So how is life now?
Well, it’s only been about a week since diagnosis and beginning treatment. But I already feel so much better. A couple days after starting the antidepressants, I started feeling relief. It was kind of like the first day you start feeling better after have the flu.
And that has taught me something invaluable.
Clinical depression truly is a sickness.
It’s for this understanding that I’m grateful to be going through depression. I’ve never really understood that before. In fact, I used to think quite differently, and quite insensitively, about depression.
In the Christian community, you always hear phrases like “count it all joy” and “rejoice in the Lord always.” We’re commanded to be joyful. But most of my life, I’ve wrestled with this concept. How can I be joyful when I feel sad? Is sadness a sin? Is depression a sin?
If I had been diagnosed with clinical depression a few years ago, I probably would have been devastated. Not because of the depression, but because I thought that depression was all in the mind. That you had control over depression, and could choose to get over it. That depression was the result of not trusting God enough, or being too far from Him, or not doing the things a “good Christian” should do. That depression was a personal failing, and if you just “tried harder” or did the “right things” you wouldn’t be depressed.
I think it’s thoughts like this that can make it hard for Christians to ask for help when they are struggling with depression. My thinking has slowly been corrected over the years, but it’s taken this prenatal depression to finally help me resolve the struggle in my mind.
To be clear, while I do still believe that sin can cause depression (it’s certainly played out that way in my life before), depression is not, by necessity, the result of sin. And depression itself is not a sin.
So what about all those verses telling us to be joyful?
I think Psalm 100 can be of some help here. This psalm contains another famous saying on joy: “make a joyful noise to the Lord.” It is one of the many commands to be joyful.
This was our sermon text this past Sunday. Our teacher-pastor was out, so another man of the church filled in for the message. And he made a distinction between happiness and joy. Happiness is thing-centered. Joy is God-centered.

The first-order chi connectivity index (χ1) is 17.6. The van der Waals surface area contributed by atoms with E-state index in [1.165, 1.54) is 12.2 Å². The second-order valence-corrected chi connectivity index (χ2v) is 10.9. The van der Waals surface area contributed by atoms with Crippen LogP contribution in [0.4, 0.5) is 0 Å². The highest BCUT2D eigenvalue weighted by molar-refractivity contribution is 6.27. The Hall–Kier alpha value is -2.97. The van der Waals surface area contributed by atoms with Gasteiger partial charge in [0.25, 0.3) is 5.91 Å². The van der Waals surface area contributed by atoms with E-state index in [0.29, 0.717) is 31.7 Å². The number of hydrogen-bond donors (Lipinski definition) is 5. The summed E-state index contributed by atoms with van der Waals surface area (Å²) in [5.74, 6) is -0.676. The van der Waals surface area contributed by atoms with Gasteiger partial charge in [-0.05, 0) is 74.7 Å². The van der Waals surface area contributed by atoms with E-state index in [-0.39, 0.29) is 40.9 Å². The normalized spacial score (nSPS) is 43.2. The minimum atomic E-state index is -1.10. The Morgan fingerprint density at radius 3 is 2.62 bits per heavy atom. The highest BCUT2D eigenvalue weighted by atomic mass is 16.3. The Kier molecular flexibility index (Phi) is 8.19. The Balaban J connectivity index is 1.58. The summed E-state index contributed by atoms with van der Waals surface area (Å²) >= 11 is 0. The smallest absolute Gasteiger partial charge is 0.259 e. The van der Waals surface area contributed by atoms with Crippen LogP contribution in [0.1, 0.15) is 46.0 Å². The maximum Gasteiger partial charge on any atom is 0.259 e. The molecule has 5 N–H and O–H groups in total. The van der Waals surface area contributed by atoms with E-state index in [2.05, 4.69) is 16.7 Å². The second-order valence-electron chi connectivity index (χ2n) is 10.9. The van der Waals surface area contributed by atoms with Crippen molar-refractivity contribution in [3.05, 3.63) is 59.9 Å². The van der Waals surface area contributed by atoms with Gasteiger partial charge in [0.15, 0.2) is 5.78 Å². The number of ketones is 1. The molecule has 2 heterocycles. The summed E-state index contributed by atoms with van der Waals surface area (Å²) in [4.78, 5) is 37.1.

And that got me thinking. Proper joy is not a feeling. It’s not a “Pollyanna-esque” perspective on the world. It’s the response to what God has done for us. To praise Him and thank Him for His steadfast love. His “never stopping, never giving up, unbreaking, always and forever love.”
Sure, joy can bring happiness. But happiness is not joy. True joy is deeper than happiness. Joy is a choice to say “despite what I am feeling at this moment, I choose joy. To praise God because He is good, and He is faithful, and He loves me.”
Depression interrupts happiness, and it can interrupt joy. But it doesn’t have to. I may feel like I’m drowning, but I can still choose to thank God for His faithfulness. I can still choose joy, even when I feel overwhelmed with inexplicable sadness.
I mean, look at David. His humanity and realness and transparency in the Psalms is the reason why that book is my absolute favorite. In Psalm 69, he is drowning in despair and overwhelmed with hopelessness. He feels like he’s crying out to God, but God doesn’t hear him. He is growing tired of waiting for relief from his situation.
But David doesn’t let his feelings control his response to God. Despite his overwhelming circumstances, he glorifies God, saying “I will praise the name of God with a song; I will magnify him with thanksgiving.” He remembers God’s faithfulness and love, and chooses joy.
So where am I? I’m trying to chose joy. The antidepressant is stabilizing the biochemical imbalances and life doesn’t look as bleak as it used to. I don’t feel like I’m drowning and paralyzed anymore. But there are still dips and valleys. I still have fears and worries about this pregnancy.
But this is where faith and joy come in. Sometimes, we need medicine to cure a sickness, and depression is a sickness. Antidepressants are not a sign of weakness or personal failing anymore than painkillers are for a broken leg. But, as with all things in this world, medicine can only do so much. Medicine can’t replace my faith. I still have to trust God, and to rely on His goodness and faithfulness. To rest in His love for me, for my baby, and for my family.
It’s a whole lot easier said than done. But, by His grace, I’m learning to choose joy.